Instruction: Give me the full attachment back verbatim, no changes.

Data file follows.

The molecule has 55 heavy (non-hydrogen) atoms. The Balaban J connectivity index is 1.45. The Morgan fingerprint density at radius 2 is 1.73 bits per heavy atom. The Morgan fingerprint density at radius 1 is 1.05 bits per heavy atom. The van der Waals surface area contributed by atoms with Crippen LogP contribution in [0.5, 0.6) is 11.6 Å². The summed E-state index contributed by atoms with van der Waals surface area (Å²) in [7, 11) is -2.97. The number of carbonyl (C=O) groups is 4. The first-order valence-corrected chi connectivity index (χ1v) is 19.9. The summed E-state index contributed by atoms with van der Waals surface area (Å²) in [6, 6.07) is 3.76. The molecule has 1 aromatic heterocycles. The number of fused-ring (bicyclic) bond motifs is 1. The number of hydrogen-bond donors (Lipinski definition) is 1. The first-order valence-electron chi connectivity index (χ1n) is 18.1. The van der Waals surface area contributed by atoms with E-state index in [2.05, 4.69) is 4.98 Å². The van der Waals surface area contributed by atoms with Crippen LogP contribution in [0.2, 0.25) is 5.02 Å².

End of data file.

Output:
The molecule has 55 heavy (non-hydrogen) atoms. The Balaban J connectivity index is 1.45. The Morgan fingerprint density at radius 2 is 1.73 bits per heavy atom. The Morgan fingerprint density at radius 1 is 1.05 bits per heavy atom. The van der Waals surface area contributed by atoms with Crippen LogP contribution in [0.5, 0.6) is 11.6 Å². The summed E-state index contributed by atoms with van der Waals surface area (Å²) in [7, 11) is -2.97. The number of carbonyl (C=O) groups is 4. The first-order valence-corrected chi connectivity index (χ1v) is 19.9. The summed E-state index contributed by atoms with van der Waals surface area (Å²) in [6, 6.07) is 3.76. The molecule has 1 aromatic heterocycles. The number of fused-ring (bicyclic) bond motifs is 1. The number of hydrogen-bond donors (Lipinski definition) is 1. The first-order valence-electron chi connectivity index (χ1n) is 18.1. The van der Waals surface area contributed by atoms with E-state index in [2.05, 4.69) is 4.98 Å². The van der Waals surface area contributed by atoms with Crippen LogP contribution in [0.2, 0.25) is 5.02 Å².